The Hsinchu County Government gave initial approval yesterday to an application by the Department of Health (DOH) to establish a 500-bed hospital at the Hsinchu Biomedical Science Park, a county official said.
Construction of the new hospital is scheduled to begin in November, said Yin Dong-cheng (殷東成), acting director of the county’s Health Bureau.
A resolution reached at an April 22 meeting convened by the National Science Council (NSC) said that a planned medical center for clinical research at the park had been categorized as a national-level medical center that would not be affiliated with any medical universities and will be planned by the central government, pooling the medical resources of various local governments, Yin said.
The NSC suggested during the meeting that the DOH be tasked with the planning of the medical center, Yin said.
The center will be named National Hsinchu Hospital.
The hospital will have 475 conventional patient care beds and 25 beds for patients with acute mental disorders, Yin said.
After the hospital becomes operational in 2015, it will apply to add a total of 200 specialized beds, including 20 intensive care beds, four burn care beds, 36 infant intensive care beds, 15 infant beds, 28 emergency observation beds, 20 dialysis beds, 10 respiratory care beds and 22 operation recovery beds, Yin said.
Taipei City Councilor Wang Hao (王浩) of the Chinese Nationalist Party (KMT) on Monday called for security improvements to the MRT, as fare evasion has increased more than 13-fold on the metropolitan railway system over the past five years. Taipei Mayor Ko Wen-je (柯文哲) has spoken out against fare evasion and other contraventions of MRT regulations, but since he took office in 2015 the number of contraventions has more than doubled, Wang said, adding that there were 537 cases in 2015 compared with 959 last year. A video was posted to YouTube in June showing people how to evade paying a fare,
FEELING MISUNDERSTOOD: Media speculation has fueled confusion about the KMT’s reasons for skipping a Chinese forum and delaying an AIT meeting, party sources said The Chinese Nationalist Party (KMT) on Sunday said that it is not seeking to improve relations with the US or China at the expense of the other, and that its relations with the countries would be topic-based. The party has faced questions over its foreign policy after it on Monday last week announced its withdrawal from the annual Straits Forum and delayed planned talks with the American Institute in Taiwan (AIT). The party has also taken a tough stance on the importation of US meat containing ractopamine, while also lambasting China for increasing its military activity in and around the Taiwan Strait. Following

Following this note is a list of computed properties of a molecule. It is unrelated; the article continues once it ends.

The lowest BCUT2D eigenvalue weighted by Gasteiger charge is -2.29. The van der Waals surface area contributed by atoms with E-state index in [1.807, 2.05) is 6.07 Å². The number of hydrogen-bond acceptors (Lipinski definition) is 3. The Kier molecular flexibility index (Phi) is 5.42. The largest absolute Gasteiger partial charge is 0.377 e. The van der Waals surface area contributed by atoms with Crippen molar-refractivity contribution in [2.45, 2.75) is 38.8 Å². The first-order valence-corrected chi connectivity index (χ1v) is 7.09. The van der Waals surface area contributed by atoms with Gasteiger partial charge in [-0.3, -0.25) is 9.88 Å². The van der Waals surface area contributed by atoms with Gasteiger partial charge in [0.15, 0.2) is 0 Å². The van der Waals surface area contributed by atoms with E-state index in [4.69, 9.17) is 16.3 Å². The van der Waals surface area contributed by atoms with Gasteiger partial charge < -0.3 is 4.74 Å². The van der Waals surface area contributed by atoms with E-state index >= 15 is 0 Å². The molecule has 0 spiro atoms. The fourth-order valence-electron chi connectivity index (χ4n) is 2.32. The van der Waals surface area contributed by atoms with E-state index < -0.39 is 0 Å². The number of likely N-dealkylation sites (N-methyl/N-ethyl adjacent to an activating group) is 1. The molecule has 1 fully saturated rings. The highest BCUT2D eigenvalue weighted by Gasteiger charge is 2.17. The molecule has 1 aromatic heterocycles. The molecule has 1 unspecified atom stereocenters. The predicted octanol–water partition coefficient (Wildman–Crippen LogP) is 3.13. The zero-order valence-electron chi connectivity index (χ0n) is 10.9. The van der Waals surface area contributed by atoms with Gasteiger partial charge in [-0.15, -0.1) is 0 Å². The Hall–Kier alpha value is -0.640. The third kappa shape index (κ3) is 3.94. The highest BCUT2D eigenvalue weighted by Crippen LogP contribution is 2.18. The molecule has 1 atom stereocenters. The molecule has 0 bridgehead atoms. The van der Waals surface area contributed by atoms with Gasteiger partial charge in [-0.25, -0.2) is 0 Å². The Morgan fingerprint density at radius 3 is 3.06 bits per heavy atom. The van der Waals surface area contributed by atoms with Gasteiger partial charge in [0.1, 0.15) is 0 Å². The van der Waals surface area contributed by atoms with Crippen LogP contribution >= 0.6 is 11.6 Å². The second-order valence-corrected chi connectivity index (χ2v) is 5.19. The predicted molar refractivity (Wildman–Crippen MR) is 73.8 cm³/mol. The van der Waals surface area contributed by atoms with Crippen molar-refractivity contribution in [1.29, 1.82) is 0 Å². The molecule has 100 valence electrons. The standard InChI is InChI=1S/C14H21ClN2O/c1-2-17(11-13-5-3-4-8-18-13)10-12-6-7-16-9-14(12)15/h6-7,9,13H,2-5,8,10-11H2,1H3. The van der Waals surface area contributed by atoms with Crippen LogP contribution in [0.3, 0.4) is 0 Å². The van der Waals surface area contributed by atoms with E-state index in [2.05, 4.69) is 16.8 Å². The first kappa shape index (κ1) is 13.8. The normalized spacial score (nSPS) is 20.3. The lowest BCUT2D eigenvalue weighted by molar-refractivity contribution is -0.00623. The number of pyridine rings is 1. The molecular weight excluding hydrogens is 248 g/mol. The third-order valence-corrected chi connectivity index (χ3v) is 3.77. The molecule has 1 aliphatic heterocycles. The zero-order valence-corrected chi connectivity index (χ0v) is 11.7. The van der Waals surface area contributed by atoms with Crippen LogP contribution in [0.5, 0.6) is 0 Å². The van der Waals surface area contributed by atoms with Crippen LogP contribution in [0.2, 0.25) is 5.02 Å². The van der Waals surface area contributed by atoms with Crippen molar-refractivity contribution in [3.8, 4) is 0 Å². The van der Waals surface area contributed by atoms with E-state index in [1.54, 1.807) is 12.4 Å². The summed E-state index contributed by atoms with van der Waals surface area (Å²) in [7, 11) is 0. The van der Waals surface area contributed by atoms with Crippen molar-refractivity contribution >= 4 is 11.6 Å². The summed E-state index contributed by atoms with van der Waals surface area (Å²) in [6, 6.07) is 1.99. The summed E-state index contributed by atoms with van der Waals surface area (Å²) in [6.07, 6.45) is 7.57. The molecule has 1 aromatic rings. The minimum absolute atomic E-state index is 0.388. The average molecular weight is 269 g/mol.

FATAL FIRE: The health department is trying to contact the inspector who visited the site of the illegal nursing home to ask why they did not advise follow-up checks The Taipei City Government yesterday said that a health department inspector last year had visited the site of a long-term care facility in Neihu District (內湖) after receiving a report questioning its status. A fire broke out at the facility on Tuesday afternoon, killing three people. The Taipei Fire Department said that it received a report about a fire on the first floor of a four-story residential building on Kangning Road Sec. 1 at 2:38pm on Tuesday, firefighters arrived at 2:43pm and the fire was put out by 3:07pm. The firefighters found three men in beds and rushed them to hospital for
CONTROVERSY: NHIA Director-General Lee Po-chang said an outcry over overseas Taiwanese not paying premiums, but having coverage, is pushing rule amendments Rules changes are being considered that would force Taiwanese who permanently live abroad to pay National Health Insurance (NHI) premiums for the period they were overseas before they can re-enroll in the system, National Health Insurance Administration (NHIA) Director-General Lee Po-chang (李伯璋) yesterday said. The case of a married Taiwanese couple who lived in the US for about 30 years, but returned to Taiwan in April and tested positive for COVID-19 has again sparked public debate over why Taiwanese living abroad are allowed to use NHI resources, — although the couple’s expenses were not covered by the NHI. An often cited example